Decision on Whaling Broke Law

Svandís Svavarsdóttir

The decision made last summer by Minister of Food, Agriculture and Fisheries Svandís Svavarsdóttir to stop whaling was not in accordance with the law, the Alþingi Ombudsman has concluded. The conclusion is likely to threaten Svandís’ position as minister and possibly the coalition government as a whole.

Svandís announced in June that she would temporarily stop whaling due to an “unequivocal” opinion on animal welfare produced by the Icelandic Food and Veterinary Authority (MAST). She argued that in light of the opinion, she would have no choice but to postpone the start of whaling season. The hunting of whales remains a controversial practice in Iceland and has been protested by several local and international animal rights groups.

Whaler sues for damages

Kristján Loftsson, the CEO of Iceland’s only active whaling operation, Hvalur hf., told Morgunblaðið that he would sue for damages. “She lets her own political views guide her with no regard for other interests if they don’t align with hers,” Kristján said of Svandís after the Ombudsman published their conclusion. “Of course Hvalur will ask for compensation because of the enormous harm that’s come to the company and its staff.”

Svandís’ decision last summer was met with fierce opposition by her coalition partners in the Independence Party. Svandís is a member of the Left-Green Movement, who along with the Progressive Party, make up the coalition government spanning from centre-left to centre-right. reports that MPs from the Independence Party are already speculating on the possibility that she will be forced to resign or offered a similar route to Independence Party leader Bjarni Benediktsson. Last fall, the Ombudsman issued a conclusion criticising Bjarni’s handling of the March 2022 sale of Íslandsbanki as Minister of Finance, in which a group of “qualified investors” were given priority to purchase bank shares. Among these qualified investors was Benedikt Sveinsson, Bjarni’s father. Bjarni then swapped ministries with fellow party member Þórdís Kolbrún Reykfjörð Gylfadóttir and became Minister of Foreign Affairs. Some expect Svandís to swap ministries in this way or else risk the future of the coalition.

Svandís told that she has not considered resigning and that the Ombudsman’s conclusion will help guide future policy-making on whaling.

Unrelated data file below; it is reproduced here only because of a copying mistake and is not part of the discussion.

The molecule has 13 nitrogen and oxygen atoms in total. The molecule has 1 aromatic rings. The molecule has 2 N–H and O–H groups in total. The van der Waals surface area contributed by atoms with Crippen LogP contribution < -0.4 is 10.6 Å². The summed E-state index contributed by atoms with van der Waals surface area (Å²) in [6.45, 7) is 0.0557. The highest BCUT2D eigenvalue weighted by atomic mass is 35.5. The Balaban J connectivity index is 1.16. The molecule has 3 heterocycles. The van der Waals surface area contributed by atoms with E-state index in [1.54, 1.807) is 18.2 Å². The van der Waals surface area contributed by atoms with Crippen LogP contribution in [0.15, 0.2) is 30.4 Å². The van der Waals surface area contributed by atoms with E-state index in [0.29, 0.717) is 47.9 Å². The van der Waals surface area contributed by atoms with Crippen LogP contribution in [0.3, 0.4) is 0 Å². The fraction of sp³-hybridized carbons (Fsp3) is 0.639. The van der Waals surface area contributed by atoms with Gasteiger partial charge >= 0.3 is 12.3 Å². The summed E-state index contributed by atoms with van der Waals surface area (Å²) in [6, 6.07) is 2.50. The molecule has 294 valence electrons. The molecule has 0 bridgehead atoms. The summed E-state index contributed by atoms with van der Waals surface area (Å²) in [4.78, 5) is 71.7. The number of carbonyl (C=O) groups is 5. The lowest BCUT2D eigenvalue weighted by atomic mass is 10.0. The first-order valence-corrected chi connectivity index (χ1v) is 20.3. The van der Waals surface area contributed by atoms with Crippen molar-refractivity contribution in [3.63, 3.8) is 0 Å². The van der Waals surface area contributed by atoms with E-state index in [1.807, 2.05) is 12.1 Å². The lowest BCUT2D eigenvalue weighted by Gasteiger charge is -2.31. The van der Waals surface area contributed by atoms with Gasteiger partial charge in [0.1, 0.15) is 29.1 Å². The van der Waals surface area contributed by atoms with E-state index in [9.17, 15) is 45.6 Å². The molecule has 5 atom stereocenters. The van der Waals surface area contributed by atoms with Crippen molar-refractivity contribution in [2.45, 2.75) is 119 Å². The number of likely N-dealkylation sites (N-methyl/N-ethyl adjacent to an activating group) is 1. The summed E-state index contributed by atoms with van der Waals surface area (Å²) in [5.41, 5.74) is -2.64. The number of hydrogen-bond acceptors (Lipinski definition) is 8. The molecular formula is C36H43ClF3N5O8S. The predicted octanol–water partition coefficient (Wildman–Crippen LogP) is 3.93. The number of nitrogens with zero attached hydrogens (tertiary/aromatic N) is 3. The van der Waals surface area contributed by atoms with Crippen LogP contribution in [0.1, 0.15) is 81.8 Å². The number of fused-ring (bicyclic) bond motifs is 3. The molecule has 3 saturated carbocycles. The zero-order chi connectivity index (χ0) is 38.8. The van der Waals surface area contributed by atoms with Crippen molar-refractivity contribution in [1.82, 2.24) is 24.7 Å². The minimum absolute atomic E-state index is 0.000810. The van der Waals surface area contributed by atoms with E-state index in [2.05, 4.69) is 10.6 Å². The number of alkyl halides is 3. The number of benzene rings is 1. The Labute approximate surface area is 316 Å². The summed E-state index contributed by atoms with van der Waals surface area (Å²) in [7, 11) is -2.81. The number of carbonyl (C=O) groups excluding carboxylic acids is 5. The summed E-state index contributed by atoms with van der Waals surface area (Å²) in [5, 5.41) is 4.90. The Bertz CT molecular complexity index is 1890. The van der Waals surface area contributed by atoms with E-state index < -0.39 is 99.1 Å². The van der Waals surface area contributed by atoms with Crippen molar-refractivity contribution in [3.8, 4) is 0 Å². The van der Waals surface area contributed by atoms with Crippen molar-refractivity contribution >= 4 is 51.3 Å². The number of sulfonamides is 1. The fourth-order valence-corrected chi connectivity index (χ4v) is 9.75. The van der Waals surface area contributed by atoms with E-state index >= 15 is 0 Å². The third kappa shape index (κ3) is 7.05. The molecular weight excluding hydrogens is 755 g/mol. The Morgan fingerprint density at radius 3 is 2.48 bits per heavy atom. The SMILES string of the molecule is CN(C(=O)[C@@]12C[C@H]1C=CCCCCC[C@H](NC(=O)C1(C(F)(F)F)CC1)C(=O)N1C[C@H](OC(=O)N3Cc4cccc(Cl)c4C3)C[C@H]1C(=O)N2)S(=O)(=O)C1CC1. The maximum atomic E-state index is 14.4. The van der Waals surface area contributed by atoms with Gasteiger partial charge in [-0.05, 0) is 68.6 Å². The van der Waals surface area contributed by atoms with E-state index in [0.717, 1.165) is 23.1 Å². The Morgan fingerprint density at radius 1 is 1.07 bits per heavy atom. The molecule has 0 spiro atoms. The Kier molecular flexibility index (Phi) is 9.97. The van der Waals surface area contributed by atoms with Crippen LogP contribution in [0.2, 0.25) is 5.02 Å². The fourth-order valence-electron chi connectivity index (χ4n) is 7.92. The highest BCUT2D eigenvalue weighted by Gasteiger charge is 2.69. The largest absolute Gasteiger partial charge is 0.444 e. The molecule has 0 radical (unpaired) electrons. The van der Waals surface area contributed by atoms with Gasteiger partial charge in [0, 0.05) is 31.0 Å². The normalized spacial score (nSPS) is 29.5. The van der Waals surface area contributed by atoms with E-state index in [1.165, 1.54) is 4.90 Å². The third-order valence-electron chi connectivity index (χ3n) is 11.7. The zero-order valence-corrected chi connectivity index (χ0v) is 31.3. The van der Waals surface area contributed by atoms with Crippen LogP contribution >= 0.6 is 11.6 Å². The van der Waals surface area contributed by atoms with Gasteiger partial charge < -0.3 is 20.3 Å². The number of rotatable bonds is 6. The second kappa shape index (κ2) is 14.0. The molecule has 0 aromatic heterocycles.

Mayor to Leave City Politics

Dagur B. Eggertsson Reykjavík mayor

Dagur B. Eggertsson, Reykjavík mayor for the past 10 years, will not run in the next municipal elections. He announced this in an interview with Heimildin Friday.

Dagur is the longest-tenured city councillor in Reykjavík. He entered city council in 2002 as an independent member for Reykjavíkurlistinn, the centre-left alliance that ended the conservative Independence Party’s dominance in city politics. He later joined the Social Democratic Alliance and became vice-chairman of the party during Jóhanna Sigurðardóttir’s term as prime minister from 2009 to 2013.

Dagur will step down as mayor on January 16 as per the coalition agreement of the majority in city council. Progressive Party Leader Einar Þorsteinsson will take over as mayor until the next election in 2026. The Pirate Party and the Liberal Reform Party round out the coalition. Dagur will become chair of the City Executive Council for the rest of the term and remain as city councillor.

May run for parliament

In the interview with Heimildin, Dagur ruled out a run for president of Iceland in the upcoming election this summer. He did not, however, rule out running for Alþingi, the Icelandic parliament. The Social Democratic Alliance has been polling strong in opposition under the leadership of Kristrún Frostadóttir, reaching up to 30 percent in polls. Were this to come to pass in next year’s elections, the party could triple the number of its members of parliament.

Dagur has been a controversial mayor, leading the city through a period of growth and change. In the interview, he said he regrets overpromising on daycare issues. The city has faced criticism for lack of kindergarten spaces as it extends eligibility down to children 12 months of age. “I feel good about what I’m leaving behind,” Dagur said. “History will record that Reykjavík has been improving on all sides. Financially as well.”

Personal setbacks

Before entering politics, Dagur worked as a medical doctor. In 2017 he was diagnosed with a type of arthritis that forced him to use a cane while walking and threatened his ability to work. In 2021, bullet holes were discovered in his family’s car and the suspect was never charged. “Fortunately, most people agree that we as a society want to be just that, a society, not a country or a city where mayors, ministers or officials need to travel with a police escort or be constantly under protection,” Dagur said.